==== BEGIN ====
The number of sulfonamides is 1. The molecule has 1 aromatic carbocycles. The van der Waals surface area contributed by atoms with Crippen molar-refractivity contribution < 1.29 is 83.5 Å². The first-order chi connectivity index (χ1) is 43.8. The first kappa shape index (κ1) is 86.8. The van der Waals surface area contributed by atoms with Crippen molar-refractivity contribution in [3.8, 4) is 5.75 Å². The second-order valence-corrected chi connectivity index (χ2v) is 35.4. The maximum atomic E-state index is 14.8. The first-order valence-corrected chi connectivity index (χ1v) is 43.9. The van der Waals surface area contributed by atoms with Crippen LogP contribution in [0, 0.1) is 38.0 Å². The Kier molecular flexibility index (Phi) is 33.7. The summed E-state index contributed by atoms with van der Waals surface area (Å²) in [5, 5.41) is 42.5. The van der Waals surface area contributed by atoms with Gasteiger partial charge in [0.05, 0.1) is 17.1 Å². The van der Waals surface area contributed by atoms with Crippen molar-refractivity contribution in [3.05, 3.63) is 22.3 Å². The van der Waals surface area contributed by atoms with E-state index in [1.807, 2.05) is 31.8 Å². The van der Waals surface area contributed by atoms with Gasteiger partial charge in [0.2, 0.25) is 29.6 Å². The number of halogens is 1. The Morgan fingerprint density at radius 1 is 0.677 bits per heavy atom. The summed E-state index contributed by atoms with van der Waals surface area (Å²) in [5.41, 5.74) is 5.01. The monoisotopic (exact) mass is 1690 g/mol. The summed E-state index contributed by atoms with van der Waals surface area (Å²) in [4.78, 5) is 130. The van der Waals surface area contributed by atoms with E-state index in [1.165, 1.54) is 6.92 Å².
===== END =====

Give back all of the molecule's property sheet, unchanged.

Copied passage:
The number of sulfonamides is 1. The molecule has 1 aromatic carbocycles. The van der Waals surface area contributed by atoms with Crippen molar-refractivity contribution < 1.29 is 83.5 Å². The first-order chi connectivity index (χ1) is 43.8. The first kappa shape index (κ1) is 86.8. The van der Waals surface area contributed by atoms with Crippen molar-refractivity contribution in [3.8, 4) is 5.75 Å². The second-order valence-corrected chi connectivity index (χ2v) is 35.4. The maximum atomic E-state index is 14.8. The first-order valence-corrected chi connectivity index (χ1v) is 43.9. The van der Waals surface area contributed by atoms with Crippen LogP contribution in [0, 0.1) is 38.0 Å². The Kier molecular flexibility index (Phi) is 33.7. The summed E-state index contributed by atoms with van der Waals surface area (Å²) in [5, 5.41) is 42.5. The van der Waals surface area contributed by atoms with Gasteiger partial charge in [0.05, 0.1) is 17.1 Å². The van der Waals surface area contributed by atoms with Crippen molar-refractivity contribution in [3.05, 3.63) is 22.3 Å². The van der Waals surface area contributed by atoms with E-state index in [1.807, 2.05) is 31.8 Å². The van der Waals surface area contributed by atoms with Gasteiger partial charge in [0.2, 0.25) is 29.6 Å². The number of halogens is 1. The Morgan fingerprint density at radius 1 is 0.677 bits per heavy atom. The summed E-state index contributed by atoms with van der Waals surface area (Å²) in [5.41, 5.74) is 5.01. The monoisotopic (exact) mass is 1690 g/mol. The summed E-state index contributed by atoms with van der Waals surface area (Å²) in [4.78, 5) is 130. The van der Waals surface area contributed by atoms with E-state index in [1.165, 1.54) is 6.92 Å².